However, when superposing the globular tails of Myo4p and Myo2p, we found that the surface region of Myo4p required for She3p binding (Fig. S5, B and C) overlaps with residues in Myo2p important for peroxisome inheritance and interaction with its peroxisome cargo adapter Inp2p. (Fig. S5, E and F; Fagarasanu et al., 2009
). This surface is also required for the interaction of Myo2p with the Rab GTPases Ypt31/32 and motility of endocytic compartments (Lipatova et al., 2008
). These structural overlaps suggest that at least some type V myosins might have a common functional site in their globular tail, albeit with different cargo specificities.
Our structural analyses also revealed that the Myo4p globular tail lacks residues conserved in other MyoV motors (; Figs. S2 and S4) that are required for auto-inhibition of their motor domains. The lacking conservation of this surface area suggests that Myo4p does not undergo auto-inhibition by the previously described mechanism (Li et al., 2008
). Because Myo4p is strictly monomeric in absence of cargo complexes (Dunn et al., 2007
; Heuck et al., 2007
; Hodges et al., 2008
) and may require oligomerization for processive movement (Dunn et al., 2007
; Heuck et al., 2007
), such an auto-inhibition mechanism might indeed not be required.
Database searches yielded strong structural similarity of the globular tails of Myo4p and Myo2p to components of the membrane-tethering exocyst, Dsl1 and COG complexes (Fig. S3, D–I). The role of these factors in membrane tethering and the localization of exocyst components at the bud tip in yeast (Ungar et al., 2006
; Wu et al., 2008
; He and Guo, 2009
) suggest that MyoV globular tails could potentially also tether to membrane sites.
All exocyst components with known structures share a similar overall fold (Munson and Novick, 2006
). Because these exocyst components are thought to interact with each other through their elongated helical bundles (Dong et al., 2005
), a similar interaction with exocyst components could also be envisioned for the structurally related MyoV globular tails. However, immunoprecipitation experiments with the globular tail of Myo4p failed to yield an interaction with the exocyst components Sec3p, Sec5p, Sec6p, Sec10p, Sec15p, Exo70p, or Exo84p above background levels (unpublished data). Because interaction studies with membrane-associated complexes are often technically demanding, it might be that experimental limitations prevented us from detecting binding to the exocyst complex. More thorough experiments will be required to rigorously assess the functional relationship of exocyst components and the Myo4p globular tail.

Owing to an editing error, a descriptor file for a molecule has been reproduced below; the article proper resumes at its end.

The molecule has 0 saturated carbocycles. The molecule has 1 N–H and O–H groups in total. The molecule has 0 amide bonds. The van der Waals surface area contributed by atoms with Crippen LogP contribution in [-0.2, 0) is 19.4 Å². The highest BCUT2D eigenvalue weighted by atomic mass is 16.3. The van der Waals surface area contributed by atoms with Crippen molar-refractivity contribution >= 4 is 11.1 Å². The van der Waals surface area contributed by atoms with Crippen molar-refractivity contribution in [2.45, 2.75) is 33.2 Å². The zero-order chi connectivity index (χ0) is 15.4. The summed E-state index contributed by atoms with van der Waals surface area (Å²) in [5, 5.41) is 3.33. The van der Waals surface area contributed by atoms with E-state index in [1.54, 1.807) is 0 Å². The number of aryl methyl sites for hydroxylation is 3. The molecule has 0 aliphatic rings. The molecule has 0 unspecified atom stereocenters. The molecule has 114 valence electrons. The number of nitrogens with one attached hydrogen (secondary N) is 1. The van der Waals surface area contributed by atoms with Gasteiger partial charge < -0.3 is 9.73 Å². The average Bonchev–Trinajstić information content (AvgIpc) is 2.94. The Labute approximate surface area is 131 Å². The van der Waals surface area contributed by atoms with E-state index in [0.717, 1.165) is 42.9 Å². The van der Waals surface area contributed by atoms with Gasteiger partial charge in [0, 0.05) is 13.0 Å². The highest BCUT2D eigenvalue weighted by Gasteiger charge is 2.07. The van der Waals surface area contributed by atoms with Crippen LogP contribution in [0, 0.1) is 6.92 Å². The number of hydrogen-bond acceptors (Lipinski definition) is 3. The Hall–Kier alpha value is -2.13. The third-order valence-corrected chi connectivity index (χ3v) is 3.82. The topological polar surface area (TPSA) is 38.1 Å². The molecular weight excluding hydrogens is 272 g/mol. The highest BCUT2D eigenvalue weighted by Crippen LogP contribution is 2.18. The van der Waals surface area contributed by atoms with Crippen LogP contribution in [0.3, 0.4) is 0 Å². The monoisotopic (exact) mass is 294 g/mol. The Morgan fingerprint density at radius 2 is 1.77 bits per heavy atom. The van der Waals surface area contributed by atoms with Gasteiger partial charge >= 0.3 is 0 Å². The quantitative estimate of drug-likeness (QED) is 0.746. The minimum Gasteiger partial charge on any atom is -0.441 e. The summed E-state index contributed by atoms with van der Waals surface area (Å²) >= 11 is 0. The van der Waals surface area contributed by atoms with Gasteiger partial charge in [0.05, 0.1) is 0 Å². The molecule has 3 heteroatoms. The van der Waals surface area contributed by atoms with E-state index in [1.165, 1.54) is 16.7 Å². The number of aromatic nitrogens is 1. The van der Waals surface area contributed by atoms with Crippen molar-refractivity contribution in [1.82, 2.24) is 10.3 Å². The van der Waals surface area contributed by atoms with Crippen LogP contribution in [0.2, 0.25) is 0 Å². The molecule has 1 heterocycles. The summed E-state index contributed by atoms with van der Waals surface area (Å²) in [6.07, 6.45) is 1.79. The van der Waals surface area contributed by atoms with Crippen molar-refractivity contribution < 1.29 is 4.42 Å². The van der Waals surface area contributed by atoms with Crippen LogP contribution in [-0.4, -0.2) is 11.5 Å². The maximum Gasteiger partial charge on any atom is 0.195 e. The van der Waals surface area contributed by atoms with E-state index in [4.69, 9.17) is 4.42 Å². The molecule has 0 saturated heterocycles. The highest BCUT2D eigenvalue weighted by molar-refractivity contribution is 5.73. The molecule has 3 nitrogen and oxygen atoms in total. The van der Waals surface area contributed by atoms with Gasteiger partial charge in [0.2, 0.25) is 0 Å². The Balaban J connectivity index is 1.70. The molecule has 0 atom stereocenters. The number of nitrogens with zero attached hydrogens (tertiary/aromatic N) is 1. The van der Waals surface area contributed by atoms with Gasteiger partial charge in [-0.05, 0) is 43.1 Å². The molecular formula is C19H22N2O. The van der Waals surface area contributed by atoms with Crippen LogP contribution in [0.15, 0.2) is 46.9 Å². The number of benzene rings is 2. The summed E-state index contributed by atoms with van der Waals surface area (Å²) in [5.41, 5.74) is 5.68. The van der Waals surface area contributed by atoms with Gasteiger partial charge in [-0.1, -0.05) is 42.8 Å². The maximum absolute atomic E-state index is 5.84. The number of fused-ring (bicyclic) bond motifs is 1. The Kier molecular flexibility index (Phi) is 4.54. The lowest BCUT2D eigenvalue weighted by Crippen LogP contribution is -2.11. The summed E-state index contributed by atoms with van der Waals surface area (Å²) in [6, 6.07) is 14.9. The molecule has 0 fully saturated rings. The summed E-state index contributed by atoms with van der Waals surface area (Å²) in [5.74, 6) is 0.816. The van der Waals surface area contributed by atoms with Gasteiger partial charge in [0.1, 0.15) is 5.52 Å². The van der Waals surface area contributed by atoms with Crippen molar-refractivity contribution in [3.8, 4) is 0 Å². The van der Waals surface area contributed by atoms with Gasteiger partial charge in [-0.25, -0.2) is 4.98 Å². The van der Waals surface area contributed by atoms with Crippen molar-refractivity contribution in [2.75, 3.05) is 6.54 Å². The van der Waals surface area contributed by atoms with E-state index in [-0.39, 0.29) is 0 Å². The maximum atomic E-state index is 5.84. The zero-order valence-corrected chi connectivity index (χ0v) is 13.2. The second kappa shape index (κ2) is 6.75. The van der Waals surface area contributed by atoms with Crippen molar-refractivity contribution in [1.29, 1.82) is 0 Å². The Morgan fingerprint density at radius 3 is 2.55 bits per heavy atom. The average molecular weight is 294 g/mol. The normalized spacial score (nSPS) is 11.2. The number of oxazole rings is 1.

Regardless of this preliminary result, it will be interesting to see if globular tails of other MyoV motors can interact with exocyst components. The most pronounced difference between the Myo2p and Myo4p globular tails is the relative arrangement of their subdomains I and II and their resulting different overall shapes. In case a subset of MyoV globular tails indeed binds to exocyst components, such a difference in subdomain orientation could influence their propensity to interact with the elongated helical bundles of the exocyst complex.
In type V myosins of higher eukaryotes, regions outside the globular tail also contribute to binding of cargo complexes (Li and Nebenführ, 2008
). For instance, vertebrate Myo5a interacts with its adapter melanophilin through the globular tail and a more N-terminal motif in the rod region (Wu et al., 2002
). A second example is Myo5b, where also a motif in the rod and in the globular tail has been suggested to mediate binding to its Rab11–FIP2 cargo complex (Lapierre et al., 2001
). These binding motifs outside the globular tail are only found in alternatively spliced, tissue-specific versions of Myo5a/b, whereas their other splice forms bind to different cargo complexes (Li and Nebenführ, 2008
). In yeast, Myo2p and Myo4p exist only as a single isoform. Based on sequence identity (Fig. S2 B), dimerization state (Dunn et al., 2007
; Heuck et al., 2007
; Hodges et al., 2008
), and the presence of an auto-inhibition motif in the globular tail (), Myo2p is arguably the closer homologue to MyoV from vertebrates. However, only Myo4p binds its cargo in a way reminiscent of the alternatively spliced Myo5a and Myo5b motors. In summary, we find that the generally assumed requirement of the globular tail in type V myosins for cargo binding also holds true for Myo4p from yeast.